Home Education Do not “experiment” but implement (evidence-based learning practices)

Do not “experiment” but implement (evidence-based learning practices)

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3 reasons why we joined the Noodle Advisory Board

I am very pleased that the participants of the Light and Zhegla study shared in the article “Experiments with Teaching to Improve Student Learning: Part I ” point to the growing emphasis on teaching as the biggest change in the culture of their university in the last 10 years. But while research of this type is worth pursuing, there are two areas of considerable concern.

First, that effective teaching methods are unknown and need to be “discovered”. In fact, there is a wide range of effective approaches to teaching that promote equality. These published pedagogies are supported by research and codified in generally accepted statements on teaching practice, such as the effective framework of ACUE practice.

Secondly, the best teaching is a personal responsibility, and teachers on the islands can find out for themselves through “experiments” in the classroom. Rather, the leading opinions of politicians in places like States Education Commission and American Academy of Arts and Sciences call for a holistic response throughout the institution. This provides an opportunity to create a culture – complete with professional incentives and employment incentives – that values ​​excellent teaching and expects teachers to hone their skills. Such diverse places as University of Southern Mississippi, City University of New York, Broward College and public HBCU across the country lead through this approach and achieve real results, among them: higher student achievement, higher content and bridged gaps in equity.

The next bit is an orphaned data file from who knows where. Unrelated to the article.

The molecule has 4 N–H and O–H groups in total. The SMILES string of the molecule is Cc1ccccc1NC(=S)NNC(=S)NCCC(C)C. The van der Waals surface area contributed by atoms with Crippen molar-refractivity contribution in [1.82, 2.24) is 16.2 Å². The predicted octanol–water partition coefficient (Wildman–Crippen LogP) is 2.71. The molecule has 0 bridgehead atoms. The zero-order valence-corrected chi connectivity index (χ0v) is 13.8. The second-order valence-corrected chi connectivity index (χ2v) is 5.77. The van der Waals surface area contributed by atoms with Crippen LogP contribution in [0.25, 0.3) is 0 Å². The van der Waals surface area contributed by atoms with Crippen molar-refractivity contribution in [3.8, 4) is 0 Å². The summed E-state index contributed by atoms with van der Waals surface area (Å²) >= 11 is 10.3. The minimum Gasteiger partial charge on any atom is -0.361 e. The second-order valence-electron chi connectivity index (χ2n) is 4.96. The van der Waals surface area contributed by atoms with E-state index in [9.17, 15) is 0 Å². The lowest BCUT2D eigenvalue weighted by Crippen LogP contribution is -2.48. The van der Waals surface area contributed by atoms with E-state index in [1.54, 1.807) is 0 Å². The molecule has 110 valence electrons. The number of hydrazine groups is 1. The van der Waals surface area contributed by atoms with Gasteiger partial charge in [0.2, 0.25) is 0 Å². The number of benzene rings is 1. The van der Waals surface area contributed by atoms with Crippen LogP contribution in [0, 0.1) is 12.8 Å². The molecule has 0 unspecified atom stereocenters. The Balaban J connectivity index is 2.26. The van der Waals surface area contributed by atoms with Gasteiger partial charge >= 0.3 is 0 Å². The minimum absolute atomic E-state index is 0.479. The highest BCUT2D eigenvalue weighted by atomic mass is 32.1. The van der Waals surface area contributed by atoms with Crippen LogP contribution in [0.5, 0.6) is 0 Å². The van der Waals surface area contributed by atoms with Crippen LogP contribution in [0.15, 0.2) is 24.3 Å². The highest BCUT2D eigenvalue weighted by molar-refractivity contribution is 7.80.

Certainly, excellent learning requires a career to master and requires learning new approaches, trial and error through implementation, reflection and improvement. Undoubtedly, some experiments are taking place. While I’m excited that the 17 professors surveyed see “greater emphasis on strengthening teaching,” let’s do it in the most effective way: with comprehensive training included in the work, in proven core practices, and through a strategic, institutional approach. Our nearly 20 million students and their faculty at colleges and universities across the country deserve no less.

–Penny McCormack
Chief Research Fellow
Association of Teachers of Colleges and Universities

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